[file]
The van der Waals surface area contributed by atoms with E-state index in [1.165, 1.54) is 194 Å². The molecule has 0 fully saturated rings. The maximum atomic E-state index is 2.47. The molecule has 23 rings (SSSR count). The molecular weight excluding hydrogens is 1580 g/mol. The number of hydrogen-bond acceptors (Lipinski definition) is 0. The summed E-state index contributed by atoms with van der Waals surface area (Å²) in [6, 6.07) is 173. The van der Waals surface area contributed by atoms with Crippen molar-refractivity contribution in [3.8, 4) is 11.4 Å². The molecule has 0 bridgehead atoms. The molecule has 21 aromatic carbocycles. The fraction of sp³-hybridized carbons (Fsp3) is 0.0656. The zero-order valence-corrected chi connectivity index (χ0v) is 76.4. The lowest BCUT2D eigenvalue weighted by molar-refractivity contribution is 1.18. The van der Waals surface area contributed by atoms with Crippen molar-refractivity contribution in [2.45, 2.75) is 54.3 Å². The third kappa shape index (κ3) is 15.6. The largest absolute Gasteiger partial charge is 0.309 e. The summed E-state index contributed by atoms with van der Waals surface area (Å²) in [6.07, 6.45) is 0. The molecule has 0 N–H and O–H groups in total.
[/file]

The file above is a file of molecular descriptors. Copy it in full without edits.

The van der Waals surface area contributed by atoms with E-state index in [1.165, 1.54) is 194 Å². The molecule has 0 fully saturated rings. The maximum atomic E-state index is 2.47. The molecule has 23 rings (SSSR count). The molecular weight excluding hydrogens is 1580 g/mol. The number of hydrogen-bond acceptors (Lipinski definition) is 0. The summed E-state index contributed by atoms with van der Waals surface area (Å²) in [6, 6.07) is 173. The van der Waals surface area contributed by atoms with Crippen molar-refractivity contribution in [3.8, 4) is 11.4 Å². The molecule has 0 bridgehead atoms. The molecule has 21 aromatic carbocycles. The fraction of sp³-hybridized carbons (Fsp3) is 0.0656. The zero-order valence-corrected chi connectivity index (χ0v) is 76.4. The lowest BCUT2D eigenvalue weighted by molar-refractivity contribution is 1.18. The van der Waals surface area contributed by atoms with Crippen molar-refractivity contribution in [2.45, 2.75) is 54.3 Å². The third kappa shape index (κ3) is 15.6. The largest absolute Gasteiger partial charge is 0.309 e. The summed E-state index contributed by atoms with van der Waals surface area (Å²) in [6.07, 6.45) is 0. The molecule has 0 N–H and O–H groups in total.